He could afford it. Only days before this interview, my first with Ellison, Forbes magazine had estimated his net worth at six billion dollars. According to the magazine, that made Ellison the fifth-richest person in the United States. Some of the people on the Forbes 400 didn't like having their fortunes discussed publicly; as I was about to see, Ellison was not one of them. He enjoyed the attention.
Soon he reappeared, wet-headed from the shower and dressed casually in slacks and a black, short-sleeve polo shirt. He led me to a table in the far corner of the room and offered me a seat. The table had place settings for two. After a moment the staff arrived with plates of fresh greens, the first course of what turned out to be a three-course lunch. Ellison, a man of legendary appetites, drank about a quart of carrot juice with his meal.
I began by asking him to talk about his childhood in Chicago. He did, briefly. Then -- seamlessly and effortlessly -- he segued into a speech about Bill Clinton's failed attempt several years earlier to remake the American health care system. Ellison believed that the President should have left health care alone and focused on education.
I have added punctuation to make the following paragraph readable, but when Larry Ellison was speaking, there were no commas or hyphens. He talked so fast that he mutilated some sentences and even some words. For example, when he said the word "graduating," it sounded like gradjing. He ate "uate."
"People get on airplanes all over the world and fly to the United States to get health care. And we have an educational system that would be an embarrassment to a third world country," he said, overstating the case, as he often did. "No one flies here to send their kids to the seventh- and eighth-grade public schools in San Francisco or New York City or Chicago. I just think Bill Clinton was wrong.... First of all, health care is not a government monopoly. Education is. So government taking responsibility for fixing this problem is absolutely appropriate. Government taking responsibility for fixing health care, which isn't broken -- People get on airplanes and fly here. Don't get me wrong. I think that there are access problems with our health care system. The very poor can't get at it. Interestingly enough, one of the big groups who don't get to have health care are people just graduating" -- gradjing -- "from college.... So a lot of these statistics can be very misleading. Some of the people who don't have access really are not at risk. There are others -- the very poor -- who really are at risk, and they don't have access, so we have to do something about that. But I don't think you revamp the entire health care system, which delivers incredible quality health care, the best health care in the world, you don't revamp that system of private-public cooperation that exists right now and turn it into a public monopoly."The Difference Between God and Larry Ellison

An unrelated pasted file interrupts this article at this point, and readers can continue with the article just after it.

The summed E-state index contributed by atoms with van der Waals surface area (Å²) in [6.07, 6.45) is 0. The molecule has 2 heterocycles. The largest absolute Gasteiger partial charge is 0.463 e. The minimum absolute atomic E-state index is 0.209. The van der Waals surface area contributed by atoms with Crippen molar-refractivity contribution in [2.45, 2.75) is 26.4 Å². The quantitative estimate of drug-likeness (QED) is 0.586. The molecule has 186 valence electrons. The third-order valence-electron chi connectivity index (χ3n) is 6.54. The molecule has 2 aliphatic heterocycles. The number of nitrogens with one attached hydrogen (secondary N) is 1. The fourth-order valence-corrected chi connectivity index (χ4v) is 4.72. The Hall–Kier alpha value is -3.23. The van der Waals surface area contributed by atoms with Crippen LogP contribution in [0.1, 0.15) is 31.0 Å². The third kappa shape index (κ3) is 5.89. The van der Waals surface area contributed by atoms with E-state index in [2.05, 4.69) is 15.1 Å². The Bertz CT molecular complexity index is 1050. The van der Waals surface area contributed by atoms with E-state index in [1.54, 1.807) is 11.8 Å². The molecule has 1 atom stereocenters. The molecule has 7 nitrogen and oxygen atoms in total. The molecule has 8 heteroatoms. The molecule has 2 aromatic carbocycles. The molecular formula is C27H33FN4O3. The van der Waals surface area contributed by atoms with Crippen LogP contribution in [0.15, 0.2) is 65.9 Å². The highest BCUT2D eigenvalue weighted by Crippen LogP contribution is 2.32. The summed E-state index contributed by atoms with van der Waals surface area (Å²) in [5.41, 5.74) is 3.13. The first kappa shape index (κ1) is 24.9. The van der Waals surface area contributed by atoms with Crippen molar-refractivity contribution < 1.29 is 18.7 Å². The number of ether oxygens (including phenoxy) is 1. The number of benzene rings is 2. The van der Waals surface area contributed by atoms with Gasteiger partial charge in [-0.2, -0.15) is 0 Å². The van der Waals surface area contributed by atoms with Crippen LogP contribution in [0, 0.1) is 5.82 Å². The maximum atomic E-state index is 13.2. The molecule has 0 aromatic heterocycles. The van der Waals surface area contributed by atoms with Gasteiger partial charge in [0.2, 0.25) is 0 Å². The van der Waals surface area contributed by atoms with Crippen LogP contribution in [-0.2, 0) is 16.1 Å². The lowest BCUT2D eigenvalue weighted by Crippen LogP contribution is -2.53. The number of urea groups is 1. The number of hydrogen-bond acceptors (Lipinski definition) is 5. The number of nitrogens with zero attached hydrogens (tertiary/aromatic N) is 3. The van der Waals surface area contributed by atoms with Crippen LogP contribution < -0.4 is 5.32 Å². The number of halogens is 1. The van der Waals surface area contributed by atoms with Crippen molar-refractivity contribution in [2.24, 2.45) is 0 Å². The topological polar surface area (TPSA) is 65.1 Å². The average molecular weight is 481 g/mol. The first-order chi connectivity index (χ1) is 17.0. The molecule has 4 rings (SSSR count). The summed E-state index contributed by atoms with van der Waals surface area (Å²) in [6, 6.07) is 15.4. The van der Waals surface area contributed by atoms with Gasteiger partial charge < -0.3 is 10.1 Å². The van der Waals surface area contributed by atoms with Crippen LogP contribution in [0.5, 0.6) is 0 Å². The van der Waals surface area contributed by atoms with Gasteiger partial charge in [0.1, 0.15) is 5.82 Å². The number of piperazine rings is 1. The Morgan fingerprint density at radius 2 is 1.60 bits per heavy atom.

Excerpted from The Difference Between God and Larry Ellison*: *God Doesn't Think He's Larry Ellison by Mike Wilson